Proposals for reforming the libel laws contained in the Government’s draft Defamation Bill should go further to give greater protection to freedom of expression, a joint committee of MPs and Peers declared today.
Action should also be taken to reduce the expense of libel actions to reduce their chilling effect and make it possible for ordinary people to obtain access to legal redress, the Parliamentary Joint Committee on the Draft Defamation Bill said in a report.
- June 12, 2018
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Defamation law should also be easier for ordinary citizens to understand – whether they were defending their reputations or their rights to freedom of speech – and the law should also adapt to the culture of modern communications, which could be “instant, global, anonymous, very damaging and potentially outside the reach of the courts”, the report said.
Reforms were also needed to reduce costs by making mediation the norm, simplifying procedures, and enabling judges to decide major issues in cases at a very early stage, before the parties started racking up massive bills.
The committee welcomed most of the reforms contained in the Draft Defamation Bill, but recommended that some further steps should be taken.
Committee chairman Lord Mawhinney said: “Defamation proceedings are far too expensive, which is a barrier to all but the richest.
“Our recommendations should help minimise the reliance on expensive lawyers and the courts, bringing defamation action into the reach of ordinary people who find themselves needing to protect their reputation or defend their right to freedom of speech. They are based upon firm principles, which I am sure the Government will support.”
The committee’s report welcomes the reform in the Defamation Bill to end the presumption that libel trials should be heard with a jury – and says that while a judge should still be able to order a jury trial, the circumstances when this can be done “should generally be limited to cases involving senior figures in public life and ordinarily only where their public credibility is at stake”.
It also calls for the test of whether a libel case should be allowed to go ahead – whether the material published caused “substantial harm” to someone’s reputation – should be tightened to require “serious and substantial harm”.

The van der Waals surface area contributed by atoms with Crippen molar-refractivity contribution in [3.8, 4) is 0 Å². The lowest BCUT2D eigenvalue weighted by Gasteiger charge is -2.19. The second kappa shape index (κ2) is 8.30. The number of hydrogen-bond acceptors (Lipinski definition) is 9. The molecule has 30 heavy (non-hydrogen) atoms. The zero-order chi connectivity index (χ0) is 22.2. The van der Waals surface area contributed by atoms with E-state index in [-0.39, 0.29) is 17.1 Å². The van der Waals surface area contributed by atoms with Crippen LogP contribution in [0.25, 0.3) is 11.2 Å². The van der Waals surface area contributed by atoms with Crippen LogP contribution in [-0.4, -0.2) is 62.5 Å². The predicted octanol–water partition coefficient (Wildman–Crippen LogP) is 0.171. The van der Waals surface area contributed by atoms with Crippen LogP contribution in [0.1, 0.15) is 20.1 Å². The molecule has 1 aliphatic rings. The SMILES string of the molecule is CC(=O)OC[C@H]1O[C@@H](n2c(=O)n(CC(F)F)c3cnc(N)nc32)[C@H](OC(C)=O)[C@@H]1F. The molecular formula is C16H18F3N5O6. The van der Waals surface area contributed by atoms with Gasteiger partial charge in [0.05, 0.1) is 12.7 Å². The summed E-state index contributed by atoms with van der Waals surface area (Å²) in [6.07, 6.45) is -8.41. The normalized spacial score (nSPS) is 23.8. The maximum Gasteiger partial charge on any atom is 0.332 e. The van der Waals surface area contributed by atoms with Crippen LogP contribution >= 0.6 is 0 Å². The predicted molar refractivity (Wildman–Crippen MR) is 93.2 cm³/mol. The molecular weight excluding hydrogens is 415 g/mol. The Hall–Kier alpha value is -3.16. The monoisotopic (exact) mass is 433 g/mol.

The report calls for greater protection for scientists and academics writing in peer-reviewed articles, and for publishers in reporting on their debates at conferences.
The press should also have absolute privilege to protect it from being sued for defamation over a fair and accurate report of what is said in Parliament.
Communications between MPs and their constituents should be protected by qualified privilege – a defence which can be defeated if a claimant can demonstrate that the author of an allegedly defamatory statement was acting with malice – the report says.
The committee supports the Bill’s introduction of a “single publication rule” – that is, a rule that the one-year limitation period within which a claimant can sue over an allegedly defamatory statement runs from the day the material is first published.
At present, the law says that every time an article is downloaded or accessed from the internet amounts to a new publication, meaning a would-be claimant has another year in which to launch a libel action – a major problem for those running online archives.
The report also says: “Further, the Government must clarify that merely transferring a paper-based publication on to the internet, or vice versa, does not in itself amount to republishing in a ‘materially different’ manner, unless the extent of its coverage in the new format is very different.”
This move would be intended to protect newspapers which published articles in printed editions and subsequently upload them into archives which are available online.
The committee says it agrees with the Government’s intention to promote the early resolution of defamation claims by allowing judges to decide key issues in the case at an initial hearing.
But Government proposals for changing procedures “cannot be seen as radical and do not go far enough towards reducing costs to the extent that legal action will be realistically accessible to the ordinary citizen”.
Instead, mediation or arbitration should be seen as the norm, and in those cases which do reach court key issues should be decided at an early stage.
On internet issues, the report outlines a new notice and take-down procedure for the internet to give those who are defamed online a quick and easy remedy, as well as give better protection to online publishers by giving internet hosts the protection of the law as long as they act responsibly by following the new procedure.
Any anonymous postings would have to be removed as soon as there was a complaint, unless their authors were prepared to identify themselves or there is an overriding public interest in publication.
But the law should also be reformed to promote a cultural change so that, in time, the credibility of anonymous postings – and the damage they could cause – would be limited.
The committee also calls for it to be made more difficult for companies to use their financial muscle and the threat of court action to silence critics by introducing a requirement that they would have to obtain a court’s permission to sue for libel and prove the likelihood of “substantial financial loss”.
The test should be based on whether there had been or was likely to be a substantial loss of custom because of the allegedly defamatory statement.
But it would exclude “mere injury to goodwill” and expenses incurred in reducing the damage, for example the cost of a public relations campaign, as well as a fall in its share price.